December 20, 2010

Co-Authors

Justin Schack

Director

Joe Gawronski

President and COO

Rosenblatt Securities Inc.
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Rosenblatt’s Market Structure News Digest


 

Global Exchanges and Market Centers

Nasdaq OMX Rallies After Buying Stock From Borse Dubai
—Bloomberg News

Nasdaq OMX Group… rallied to the highest price since March 2009 after agreeing to repurchase 22.8 million of its shares from Borse Dubai Ltd. for about $497 million. Nasdaq will pay $21.82 per share, or 3.2 percent less than the closing price yesterday, and fund the purchases by raising $370 million through a debt offering… The repurchase means the company has bought back $797 million since March and exhausted its approved buyback plan, Chief Financial Officer Adena Friedman said in an interview today.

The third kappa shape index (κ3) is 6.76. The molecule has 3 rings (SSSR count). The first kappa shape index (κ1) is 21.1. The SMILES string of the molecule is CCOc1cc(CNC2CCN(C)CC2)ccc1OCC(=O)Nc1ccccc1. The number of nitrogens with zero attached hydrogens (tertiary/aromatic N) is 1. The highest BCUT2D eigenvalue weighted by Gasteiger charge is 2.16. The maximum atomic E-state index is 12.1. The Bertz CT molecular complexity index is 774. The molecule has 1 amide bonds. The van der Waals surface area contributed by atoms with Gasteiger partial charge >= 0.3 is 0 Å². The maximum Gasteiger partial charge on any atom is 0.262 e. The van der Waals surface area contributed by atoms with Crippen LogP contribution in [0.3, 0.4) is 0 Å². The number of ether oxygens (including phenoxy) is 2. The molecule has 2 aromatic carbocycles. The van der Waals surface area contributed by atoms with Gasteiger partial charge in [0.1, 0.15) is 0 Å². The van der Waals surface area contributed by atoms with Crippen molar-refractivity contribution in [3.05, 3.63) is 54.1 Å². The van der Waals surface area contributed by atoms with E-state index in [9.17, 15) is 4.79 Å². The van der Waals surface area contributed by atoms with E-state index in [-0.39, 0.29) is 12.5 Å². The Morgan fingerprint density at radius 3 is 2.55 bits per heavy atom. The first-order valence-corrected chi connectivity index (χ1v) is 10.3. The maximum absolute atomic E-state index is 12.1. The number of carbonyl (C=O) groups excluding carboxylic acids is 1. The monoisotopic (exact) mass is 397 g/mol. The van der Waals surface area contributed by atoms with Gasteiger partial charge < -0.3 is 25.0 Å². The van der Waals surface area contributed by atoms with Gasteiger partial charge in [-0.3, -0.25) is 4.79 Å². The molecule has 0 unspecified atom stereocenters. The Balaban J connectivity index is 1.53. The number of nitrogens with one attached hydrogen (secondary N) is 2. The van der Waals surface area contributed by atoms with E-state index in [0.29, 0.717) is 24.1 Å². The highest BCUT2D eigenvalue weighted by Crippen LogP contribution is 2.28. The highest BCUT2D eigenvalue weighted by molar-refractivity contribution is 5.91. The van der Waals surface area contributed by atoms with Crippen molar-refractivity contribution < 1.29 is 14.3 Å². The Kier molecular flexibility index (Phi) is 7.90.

Our Take: The impact of the large buyback on earnings rightfully is giving the company a short-term boost. But the longer-term impact of the Borse Dubai deal could be less positive. First, consider that taking a significant portion of the Borse Dubai stake out of play makes a hostile takeover of NDAQ at a premium price less likely. Secondly, exhausting the entire buyback program removes the steady, gradual support of open-market repurchases. Lastly, we disagree with the view expressed by some observers that NDAQ’s additional debt and recent FTEN buy (see separate item below) are positives because they should prevent the company from making further acquisitions. We’ve long believed that NDAQ’s best value-creation prospects would come from another sizeable acquisition rather than organic growth initiatives. The company has proven itself without peer at acquiring and synergizing, but has a less successful track record with generating growth from within. This deal may give NDAQ less flexibility to make further acquisitions, removing that potential catalyst. 

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